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ISSN: 1689-832X
Journal of Contemporary Brachytherapy
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6/2020
vol. 12
 
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abstract:
Original paper

Minimally invasive tumor bed implant (MITBI) and peri-operative high-dose-rate brachytherapy (PHDRBT) for accelerated minimal breast irradiation (AMBI) or anticipated boost (A-PHDRBT-boost) in breast-conserving surgery for ductal carcinoma in situ

Marta Gimeno Morales
1
,
Fernando Martinez-Regueira
2
,
Natalia Rodriguez-Spiteri
2
,
Begoña Olartecoechea
2
,
Isabel Rubio
2
,
Antonio Esgueva
2
,
Luis Pina
3
,
Arlette Elizalde
3
,
Carolina Sobrido Sampedro
3
,
Miguel Angel Idoate
4
,
Marta Abengozar
4
,
Luis Ramos
1
,
Felipe Calvo Manuel
1
,
Rafael Martínez-Monge
1
,
Mauricio Cambeiro
1

1.
Department of Oncology, University of Navarra, Pamplona-Madrid, Spain
2.
Breast Surgical Oncology Unit, University of Navarra, Pamplona-Madrid, Spain
3.
Department of Radiology, University of Navarra, Pamplona-Madrid, Spain
4.
Department of Pathology, University of Navarra, Pamplona-Madrid, Spain
J Contemp Brachytherapy 2020; 12, 6: 521–532
Online publish date: 2020/12/18
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Purpose
To evaluate our institutional experience of minimally invasive tumor bed implantation (MITBI) during breast-conserving surgery (BCS) for ductal carcinoma in situ (DCIS) to deliver peri-operative high-dose-rate brachytherapy (PHDRBT) as accelerated minimal breast irradiation (AMBI) or anticipated boost (A-PHDRBT-boost).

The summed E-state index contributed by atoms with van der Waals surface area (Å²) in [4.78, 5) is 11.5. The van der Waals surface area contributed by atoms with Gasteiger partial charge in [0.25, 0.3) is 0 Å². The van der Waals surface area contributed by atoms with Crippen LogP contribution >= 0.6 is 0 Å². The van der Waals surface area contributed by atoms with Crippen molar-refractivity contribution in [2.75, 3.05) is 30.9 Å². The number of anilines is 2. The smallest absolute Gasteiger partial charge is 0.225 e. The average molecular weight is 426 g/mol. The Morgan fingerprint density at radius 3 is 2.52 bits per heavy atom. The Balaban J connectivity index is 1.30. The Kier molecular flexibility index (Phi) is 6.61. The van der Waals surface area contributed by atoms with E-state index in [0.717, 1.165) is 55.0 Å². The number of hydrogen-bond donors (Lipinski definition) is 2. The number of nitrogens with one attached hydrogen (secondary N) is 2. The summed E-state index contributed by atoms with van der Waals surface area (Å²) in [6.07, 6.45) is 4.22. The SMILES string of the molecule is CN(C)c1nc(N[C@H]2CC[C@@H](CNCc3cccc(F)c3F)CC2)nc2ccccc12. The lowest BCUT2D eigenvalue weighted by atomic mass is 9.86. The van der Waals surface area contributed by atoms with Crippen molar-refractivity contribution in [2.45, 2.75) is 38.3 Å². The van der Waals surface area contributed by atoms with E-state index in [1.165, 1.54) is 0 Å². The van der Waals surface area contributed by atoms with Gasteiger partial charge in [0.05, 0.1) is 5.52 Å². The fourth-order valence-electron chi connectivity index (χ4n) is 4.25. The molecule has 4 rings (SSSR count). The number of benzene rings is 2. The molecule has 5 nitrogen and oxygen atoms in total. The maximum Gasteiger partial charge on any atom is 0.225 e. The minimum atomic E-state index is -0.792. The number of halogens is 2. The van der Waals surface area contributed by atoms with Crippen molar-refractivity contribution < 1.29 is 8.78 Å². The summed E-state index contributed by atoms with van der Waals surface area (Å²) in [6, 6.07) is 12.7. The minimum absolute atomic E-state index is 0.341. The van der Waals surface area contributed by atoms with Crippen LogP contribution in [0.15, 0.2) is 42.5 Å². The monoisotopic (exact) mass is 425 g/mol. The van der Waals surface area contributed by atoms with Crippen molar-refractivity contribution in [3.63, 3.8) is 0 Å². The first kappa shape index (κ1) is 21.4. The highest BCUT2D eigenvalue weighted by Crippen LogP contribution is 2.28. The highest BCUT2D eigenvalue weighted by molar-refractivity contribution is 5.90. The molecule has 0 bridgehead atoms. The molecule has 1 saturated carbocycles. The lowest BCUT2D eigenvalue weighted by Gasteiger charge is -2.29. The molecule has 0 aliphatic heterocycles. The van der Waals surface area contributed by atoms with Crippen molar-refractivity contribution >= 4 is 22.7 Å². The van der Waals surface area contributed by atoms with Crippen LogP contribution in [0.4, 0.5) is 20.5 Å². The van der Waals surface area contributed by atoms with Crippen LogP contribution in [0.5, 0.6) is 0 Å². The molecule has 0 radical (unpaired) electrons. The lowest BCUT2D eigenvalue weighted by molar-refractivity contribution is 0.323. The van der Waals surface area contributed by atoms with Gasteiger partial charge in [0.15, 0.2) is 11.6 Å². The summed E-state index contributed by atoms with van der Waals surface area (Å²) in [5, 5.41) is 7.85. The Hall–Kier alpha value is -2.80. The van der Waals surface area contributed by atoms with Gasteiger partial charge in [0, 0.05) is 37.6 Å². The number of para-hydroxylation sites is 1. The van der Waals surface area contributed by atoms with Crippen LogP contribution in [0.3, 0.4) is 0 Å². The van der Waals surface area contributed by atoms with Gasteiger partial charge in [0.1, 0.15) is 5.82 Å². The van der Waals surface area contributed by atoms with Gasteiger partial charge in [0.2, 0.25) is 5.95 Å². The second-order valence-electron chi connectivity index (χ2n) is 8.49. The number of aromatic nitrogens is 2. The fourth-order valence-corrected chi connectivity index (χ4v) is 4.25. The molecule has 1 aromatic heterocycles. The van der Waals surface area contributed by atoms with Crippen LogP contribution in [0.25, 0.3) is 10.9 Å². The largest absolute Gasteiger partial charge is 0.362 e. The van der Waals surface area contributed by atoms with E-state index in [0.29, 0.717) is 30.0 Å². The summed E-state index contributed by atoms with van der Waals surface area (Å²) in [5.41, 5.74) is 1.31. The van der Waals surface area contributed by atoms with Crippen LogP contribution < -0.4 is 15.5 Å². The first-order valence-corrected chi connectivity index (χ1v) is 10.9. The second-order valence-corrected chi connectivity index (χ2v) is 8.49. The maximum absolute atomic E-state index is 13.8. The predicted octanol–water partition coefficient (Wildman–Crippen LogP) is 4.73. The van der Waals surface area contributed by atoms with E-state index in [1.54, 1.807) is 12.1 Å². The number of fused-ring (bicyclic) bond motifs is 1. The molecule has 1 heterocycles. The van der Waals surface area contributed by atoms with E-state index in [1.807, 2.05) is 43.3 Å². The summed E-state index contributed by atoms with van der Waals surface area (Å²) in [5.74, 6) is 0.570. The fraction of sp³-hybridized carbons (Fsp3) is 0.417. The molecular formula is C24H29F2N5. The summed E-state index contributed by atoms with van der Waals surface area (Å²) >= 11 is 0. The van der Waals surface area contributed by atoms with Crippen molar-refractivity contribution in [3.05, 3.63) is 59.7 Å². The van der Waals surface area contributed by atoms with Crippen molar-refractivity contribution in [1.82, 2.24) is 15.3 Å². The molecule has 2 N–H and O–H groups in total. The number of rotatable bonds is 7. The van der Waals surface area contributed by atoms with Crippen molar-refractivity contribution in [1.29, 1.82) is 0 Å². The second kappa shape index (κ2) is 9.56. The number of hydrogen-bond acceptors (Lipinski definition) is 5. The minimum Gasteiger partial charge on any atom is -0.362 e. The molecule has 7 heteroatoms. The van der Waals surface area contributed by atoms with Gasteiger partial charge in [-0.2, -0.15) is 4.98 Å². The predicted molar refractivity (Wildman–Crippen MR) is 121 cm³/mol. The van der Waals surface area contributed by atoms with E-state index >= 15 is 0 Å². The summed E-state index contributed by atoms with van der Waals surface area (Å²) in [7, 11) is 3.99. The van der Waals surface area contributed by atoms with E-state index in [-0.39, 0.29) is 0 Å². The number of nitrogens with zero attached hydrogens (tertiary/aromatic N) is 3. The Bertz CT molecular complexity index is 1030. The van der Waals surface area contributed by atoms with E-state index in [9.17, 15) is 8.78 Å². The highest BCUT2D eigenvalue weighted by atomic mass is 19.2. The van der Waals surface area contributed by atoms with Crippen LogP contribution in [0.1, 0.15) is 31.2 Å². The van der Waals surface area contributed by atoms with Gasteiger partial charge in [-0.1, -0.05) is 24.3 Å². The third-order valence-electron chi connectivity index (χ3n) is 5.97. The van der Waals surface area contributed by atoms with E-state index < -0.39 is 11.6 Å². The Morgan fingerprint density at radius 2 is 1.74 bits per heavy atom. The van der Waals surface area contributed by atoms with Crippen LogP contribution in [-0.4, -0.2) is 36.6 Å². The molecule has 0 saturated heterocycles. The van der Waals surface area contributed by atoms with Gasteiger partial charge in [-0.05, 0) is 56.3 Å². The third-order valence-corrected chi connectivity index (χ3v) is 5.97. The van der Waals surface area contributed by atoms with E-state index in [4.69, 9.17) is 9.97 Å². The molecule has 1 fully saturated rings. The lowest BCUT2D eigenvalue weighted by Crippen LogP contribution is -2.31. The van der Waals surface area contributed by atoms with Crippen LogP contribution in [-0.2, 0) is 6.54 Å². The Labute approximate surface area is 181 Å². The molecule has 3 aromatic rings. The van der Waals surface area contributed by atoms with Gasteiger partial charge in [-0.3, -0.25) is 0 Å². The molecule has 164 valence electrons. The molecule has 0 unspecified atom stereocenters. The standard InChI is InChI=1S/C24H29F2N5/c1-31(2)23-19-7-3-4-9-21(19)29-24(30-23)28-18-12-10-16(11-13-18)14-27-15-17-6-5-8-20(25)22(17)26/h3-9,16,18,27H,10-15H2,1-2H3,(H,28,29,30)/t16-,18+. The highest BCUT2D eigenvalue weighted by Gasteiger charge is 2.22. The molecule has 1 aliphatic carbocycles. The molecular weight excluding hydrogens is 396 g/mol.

Material and methods
Patients older than 40, with clinical and radiological unifocal DCIS < 3 cm were considered potential candidates for accelerated partial breast irradiation (APBI) and were implanted during BCS using MITBI-technique. Patients who in final pathology reports showed free margins and no other microscopic tumor foci, received AMBI with PHDRBT (3.4 Gy BID in 5 days). Patients with adverse features received A-PHDRBT-boost with post-operative external beam radiotherapy (EBRT).

Results
Forty-one patients were implanted, and 36 were treated and analyzed. According to final pathology, 24 (67%) patients were suitable for AMBI and 12 (33%) were qualified for A-PHDRBT-boost. Reoperation rate for those with clear margins was 16.6% (6/36); this rate increased to 33% (4/12) for G3 histology, and 66% (4/6) were rescued using AMBI. Early complications were documented in 5 patients (14%). With a median follow-up of 97 (range, 42-138) months, 5-year rates of local, elsewhere, locoregional, and distant control were all 97.2%. 5-year ipsilateral breast tumor recurrence rates (IBTR) were 5.6% (2/36), 8.3% (2/24) for AMBI, and 0% (0/12) for A-PHDRBT-boost patients. Both instances of IBTR were confirmed G3 tumors in pre-operative biopsies; no IBTR was documented in G1-2 tumors. Cosmetic outcomes were excellent/good in 96% of AMBI vs. 67% in A-PHDRBT-boost (p = 0.034).

Conclusions
The MITBI-PHDRBT program allows selection of patients with excellent prognoses (G1-2 DCIS with negative margins and no multifocality), for whom AMBI could be a good alternative with low recurrence rate, decrease of unnecessary radiation, treatment logistics improvement, and over-treatment reduction. Patients whose pre-operative biopsy showed G3 tumor, presents with inferior local control and more risk of reoperation due to positive margins.

keywords:

partial breast irradiation, DCIS, high-dose-rate brachytherapy

 
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